Wednesday, February 9, 2011

Ireland’s Austerity Woes


Ireland’s Austerity Woes
07/02/2011 By Nat OConnor
From the very beginning of the crisis, the Irish Government’s response has failed to protect vulnerable people and has damaged the long-term prospects of the economy.

To put the scale of Ireland’s austerity measures into context, about €30 billion worth of austerity measures (cuts to public spending and tax increases) have occurred since the crisis began at the end of 2008. In scale, these total just under a fifth of the current size of Ireland’s economy (GDP €160 billion). To apply the same level of austerity across the EU, with its GDP of €12.5 trillion, there would have to be €2.4 trillion worth of tax increases and spending cuts.

What is even worse is that Ireland is only half-way through the process. The last budget was the first of four agreed with the EU and IMF in order to secure loans to Ireland. What follows is a brief overview of events, and austerity measures adopted in response, for those who might not be familiar with the details of the Irish case.

Lehman Brothers filed for bankruptcy on 15 September 2008. The Irish Government held a ‘midnight meeting’ on 29 September 2008, centred on Ireland’s banking crisis. Hence, Ireland’s financial and economic crisis dates from then, although other aspects of the crisis only emerged into broad public discourse in later months.

The discourse around the crisis centred on ‘external’ events from the outset. The problems in Ireland were blamed on the global financial crisis. However, it soon became apparent that Ireland would probably have suffered a recession sooner or later, even in the absence of international events; although some people denied this for quite some time. Ireland’s speculative property/construction bubble peaked just as Lehman Brothers fell. As a result, the coincidence of both national and international factors has led Ireland to experience a particularly severe and prolonged economic collapse.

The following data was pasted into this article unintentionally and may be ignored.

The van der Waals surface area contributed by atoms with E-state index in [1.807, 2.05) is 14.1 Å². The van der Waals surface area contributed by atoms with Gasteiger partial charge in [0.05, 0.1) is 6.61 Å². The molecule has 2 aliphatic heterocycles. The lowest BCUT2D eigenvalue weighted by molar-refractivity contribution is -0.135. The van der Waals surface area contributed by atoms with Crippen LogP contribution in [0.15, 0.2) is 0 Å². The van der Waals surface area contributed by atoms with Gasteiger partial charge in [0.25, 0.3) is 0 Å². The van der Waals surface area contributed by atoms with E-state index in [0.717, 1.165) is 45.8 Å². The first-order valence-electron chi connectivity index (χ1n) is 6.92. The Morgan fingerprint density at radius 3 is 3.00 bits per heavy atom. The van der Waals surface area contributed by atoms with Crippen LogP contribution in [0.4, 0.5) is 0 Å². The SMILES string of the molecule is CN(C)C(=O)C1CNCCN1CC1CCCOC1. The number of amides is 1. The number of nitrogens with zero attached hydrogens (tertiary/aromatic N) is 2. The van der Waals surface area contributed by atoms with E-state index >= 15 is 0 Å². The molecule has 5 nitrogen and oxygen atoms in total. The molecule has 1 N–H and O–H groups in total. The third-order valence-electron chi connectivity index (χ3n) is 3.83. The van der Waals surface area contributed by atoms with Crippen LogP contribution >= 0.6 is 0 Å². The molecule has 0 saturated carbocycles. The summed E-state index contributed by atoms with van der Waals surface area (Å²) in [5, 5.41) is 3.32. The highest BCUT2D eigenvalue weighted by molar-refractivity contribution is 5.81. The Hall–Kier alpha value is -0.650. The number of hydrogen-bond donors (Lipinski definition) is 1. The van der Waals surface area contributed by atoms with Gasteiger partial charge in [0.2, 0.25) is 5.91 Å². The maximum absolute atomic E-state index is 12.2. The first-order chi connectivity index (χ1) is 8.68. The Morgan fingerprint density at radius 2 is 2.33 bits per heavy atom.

The fiscal policies of the Government in the years leading up to 2008 were increasingly unsustainable. The construction bubble brought in much increased revenue from transaction taxes (e.g. stamp duty on property purchases, plus VAT from construction-related activities). Much of this tax revenue was from private debt invested in the construction market. In addition, income tax receipts were high and low unemployment reduced demand for welfare spending.

During the boom, the Government cut personal taxation and continued to permit high levels of tax relief to individuals and corporations, fatally undermining the stability of tax revenue. When the bubble burst, tax receipts fell by a third in two years. Up until this point, Ireland had been living a fantasy, where unsustainable tax receipts masking otherwise low taxation miraculously allowed the state to raise public spending and provide more services. When tax revenues collapsed, suddenly a massive current deficit appeared. One direct result is that the future size and role of the state is now at stake in Ireland. The balance of austerity measures between taxes and cuts will determine whether Ireland takes a route of low taxation (and therefore eviscerated public spending) or more public services (and therefore more European-average levels of taxation to pay for them).

On 30 September 2008, the day after their emergency midnight meeting, the Government announced a bank guarantee scheme, with the state guaranteeing €440 billion to six Irish banks, with the objective of safeguarding the Irish banking system. To put the scale of the guarantee into perspective, Ireland’s GDP in 2008 was €180 billion. Some prominent figures had called for a bank guarantee scheme, but the devil is in the detail. The guarantee was a blanket guarantee, which did not discriminate between banks of genuine systemic importance to the economy and others, which were not (notably Anglo Irish Bank, which was heavily involved in lending to the construction sector). It also covered more bondholders than should have been protected. Ultimately, it was a costly gamble that assumed liquidity was the only problem. However, it quickly came to light that the problem was not one of liquidity, but of solvency across the entire banking sector.